Whenever Kathryn Hahn’s Agnes bursts into the camera’s focus on Disney+’s WandaVision, the show’s laugh track usually kicks in as the archetypical sitcom neighbor interrupts whatever odd thing Wanda and Vision happen to be doing. But the more time WandaVision spends following Agnes around, the more you see that, out of all of Westview’s residents, she might know the most about what’s truly going on.
When io9 spoke with Hahn recently about what it was like to develop Agnes’ personality, the actor explained how her history of playing best friend characters immediately gave her a sense of what sort of headspace Agnes might be in, generally. But in the context of the Marvel Cinematic Universe’s WandaVision—where everything about reality is meant to be questioned—people like Agnes aren’t always what we perceive them to be, and Hahn insisted that audiences will be surprised as the story unfolds.
Charles Pulliam-Moore, io9: We see so much of the nosy neighbor archetype in Agnes, and that’s part of what makes her so immediately recognizable. She’s an Ethel. But I’m really interested to hear from you about who she is in those moments when Wanda and Vision aren’t around.
Kathryn Hahn: [laughing] Well, thank you for caring about Agnes’ personal life, because she is just always popping up at their house.
io9: But you can see that all of WandaVision’s characters have some sort of interior lives in ways that are taking place off-camera, to a certain extent.
Hahn: Right, yeah. It’s interesting. I can’t really let you know what’s going on in her private life just yet, but I do have this path for her in my mind. The thing I kept sticking with, as we were doing all of our research by watching a lot of old sitcoms, was that you actually don’t really get to see their private life ever. No one really cares about who they are, and they just kind of show up, and they’re in the living room or on the couch all of a sudden.
Hahn: I, in my career, have played the best friend a bazillion times, especially early in my career, so these are well-worn shoes, but that made me feel like I understood Agnes and what it feels like to be looking through the windows at that couple, wanting to be a confidante, and wanting some goss.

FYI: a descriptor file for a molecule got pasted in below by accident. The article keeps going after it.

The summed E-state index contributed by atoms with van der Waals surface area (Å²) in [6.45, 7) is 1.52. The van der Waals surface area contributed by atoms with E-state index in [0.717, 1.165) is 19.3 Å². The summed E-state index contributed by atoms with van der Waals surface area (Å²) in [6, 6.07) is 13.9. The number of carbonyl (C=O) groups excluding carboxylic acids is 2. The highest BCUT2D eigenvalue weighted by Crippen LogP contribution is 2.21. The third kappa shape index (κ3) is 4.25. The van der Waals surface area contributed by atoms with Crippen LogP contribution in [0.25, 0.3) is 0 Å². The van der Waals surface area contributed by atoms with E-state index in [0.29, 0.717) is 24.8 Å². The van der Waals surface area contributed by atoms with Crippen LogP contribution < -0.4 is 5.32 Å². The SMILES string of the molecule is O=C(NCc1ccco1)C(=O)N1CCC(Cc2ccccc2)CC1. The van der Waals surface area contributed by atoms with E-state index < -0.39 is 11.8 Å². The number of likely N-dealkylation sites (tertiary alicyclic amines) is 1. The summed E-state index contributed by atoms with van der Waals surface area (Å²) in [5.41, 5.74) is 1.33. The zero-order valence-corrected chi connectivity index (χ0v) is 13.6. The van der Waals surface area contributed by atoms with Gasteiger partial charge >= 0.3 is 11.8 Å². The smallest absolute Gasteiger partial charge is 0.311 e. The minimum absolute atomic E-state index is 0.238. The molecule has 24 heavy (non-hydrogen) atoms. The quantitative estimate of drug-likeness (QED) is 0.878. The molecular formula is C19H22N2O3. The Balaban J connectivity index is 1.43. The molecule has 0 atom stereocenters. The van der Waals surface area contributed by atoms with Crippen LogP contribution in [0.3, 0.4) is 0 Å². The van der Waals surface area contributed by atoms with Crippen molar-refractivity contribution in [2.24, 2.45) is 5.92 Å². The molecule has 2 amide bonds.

io9: What was most challenging for you about inhabiting Agnes, given how much experience you have playing these kinds of characters? What areas of your expertise did you tap into to really realize this character?
Hahn: I mean, besides keeping secrets, I would say this desire to please, you know? That wanting to be friends. I, certainly, am not an advice-giver—we all have those friends who will just offer up unsolicited advice. So much of this story is about boundaries, too, that people put up around themselves, when they do it, and why.
io9: There’s this social aspiration quality to Agnes you see more of in episode two, when you see her and Wanda interacting with whatever Dottie’s organization is—
Hahn: The parent/teacher whatever.
io9: Exactly. What was so fascinating about those scenes is how you’re seeing Wanda and Agnes exploring Westview, but you’re also getting a sense of how there’s this undercurrent of menacing, but not overt horror.
Hahn: We’re clearly not just trying to faithfully redo genres of sitcom. There’s something churning underneath it all, and there are layers and layers to this story that are going to begin being peeled back, and people are going to have to go along for the ride. I know that there are a lot of theories, which are really exciting, but I also know that people really need to be surprised about what’s coming.
Hahn: Oh, yes!
io9: She was this really surprising breakout star in the movie that no one was expecting to take on this life post-Spider-Verse. So often, when characters like Doc Ock are reimagined, the reaction’s sort of mixed, and certain fans have complaints—
Hahn: [laughing] Oh, yeah. Right, right.
io9: But with your Doc Ock, people were immediately blown away, and I’m curious what it was like to be on the receiving end of that response when it’s kind of rare?
Hahn: I love the idea of being able to reframe and reimagine, and be like “Why not?” I was thrilled by that whole process, and it was a ball. I could only imagine the bummer if people weren’t excited about it. So, empathy for that.
WandaVision airs Fridays on Disney+. You can check out our first recap of the first two episodes now streaming below.
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